(? - ) US writer. All of his work, including two novels as by Casey Flynn, have dealt in one way or another with Ireland, except for one late tale, Otherworld (1992), a contemporary Dark-Fantasy thriller. KCF began publishing Celtic Fantasy with A Storm upon Ulster (1981; vt The Hound of Culain 1986 UK), which tells the story of Cuchulain; Cuchulain defends Ulster from Meave (i.e., Meadhbh), queen of Connacht. A later novel, Isle of Destiny: A Novel of Ancient Ireland (1988), prequels Cuchulain's life before the main conflict.
KCF's first series, the Sidhe sequence – Riders of the Sidhe (1984), Champions of the Sidhe (1984) and Master of the Sidhe (1985) – is based on a central narrative cluster of Irish myth, the story of the divine Tuatha Dé Danann (> Gods), who become rulers of Ireland with the aid of the Irish hero Lugh Lamfada (i.e., Lamhfhada), originally a Trickster god associated with Season rites. In KCF's hands this backdrop of divinity serves (as in most of KCF's work) mainly as an Underlier bolstering of characters whose actions he tends to explain in terms fairly close to Rationalized Fantasy.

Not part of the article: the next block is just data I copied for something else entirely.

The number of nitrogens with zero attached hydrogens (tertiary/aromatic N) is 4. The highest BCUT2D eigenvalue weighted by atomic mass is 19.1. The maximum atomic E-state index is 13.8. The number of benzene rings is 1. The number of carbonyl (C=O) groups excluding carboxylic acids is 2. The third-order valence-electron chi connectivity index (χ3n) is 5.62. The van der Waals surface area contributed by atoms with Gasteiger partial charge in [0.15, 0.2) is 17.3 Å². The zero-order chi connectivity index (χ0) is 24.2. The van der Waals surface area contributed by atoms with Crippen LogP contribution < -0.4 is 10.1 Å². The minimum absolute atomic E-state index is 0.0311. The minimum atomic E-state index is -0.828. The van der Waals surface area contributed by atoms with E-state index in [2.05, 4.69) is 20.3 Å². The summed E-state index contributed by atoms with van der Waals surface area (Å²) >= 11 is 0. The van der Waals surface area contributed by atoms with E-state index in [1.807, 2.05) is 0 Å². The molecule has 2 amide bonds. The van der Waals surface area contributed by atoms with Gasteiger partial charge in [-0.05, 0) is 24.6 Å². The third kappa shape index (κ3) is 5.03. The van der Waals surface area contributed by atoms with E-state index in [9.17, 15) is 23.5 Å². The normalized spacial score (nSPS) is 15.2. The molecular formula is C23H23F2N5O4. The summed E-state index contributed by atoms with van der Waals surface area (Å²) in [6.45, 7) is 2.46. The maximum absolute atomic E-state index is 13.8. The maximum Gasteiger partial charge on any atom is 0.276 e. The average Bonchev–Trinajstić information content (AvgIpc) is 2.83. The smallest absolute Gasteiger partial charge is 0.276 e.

The Finn MacCumhal sequence – Challenge of the Clans (1986), Storm Shield (1986) and The Dark Druid (1987) – is based on a third Irish complex of tales, the Fianna Cycle, whose central figure, Finn (or Fionn) Mac Cumhaill (> Finn Mac Cool), here takes on a fairly straightforward role as a Pariah-Elite hero, distrusted for his Fairy blood, who makes his appearance out of the Water Margins, gathers Companions about him, and defends Ireland from invaders; the sequence ends rather inconclusively with Finn – after a Shapeshifting dispute with an evil Druid – safely in the arms of his beloved.
Later novels – like Cromm (1990), Legends Reborn (1992) and The Darkening Flood (1995) – tend to confront the contemporary world with figures out of Celtic fantasy. The Gods of Ireland series as by Casey Flynn is Most Ancient Song (1991) and The Enchanted Isles (1991).
KCF is a bland writer whose subject matter is savage. Only rarely does that underlying content make its mark. [JC]
Kenneth Covey Flint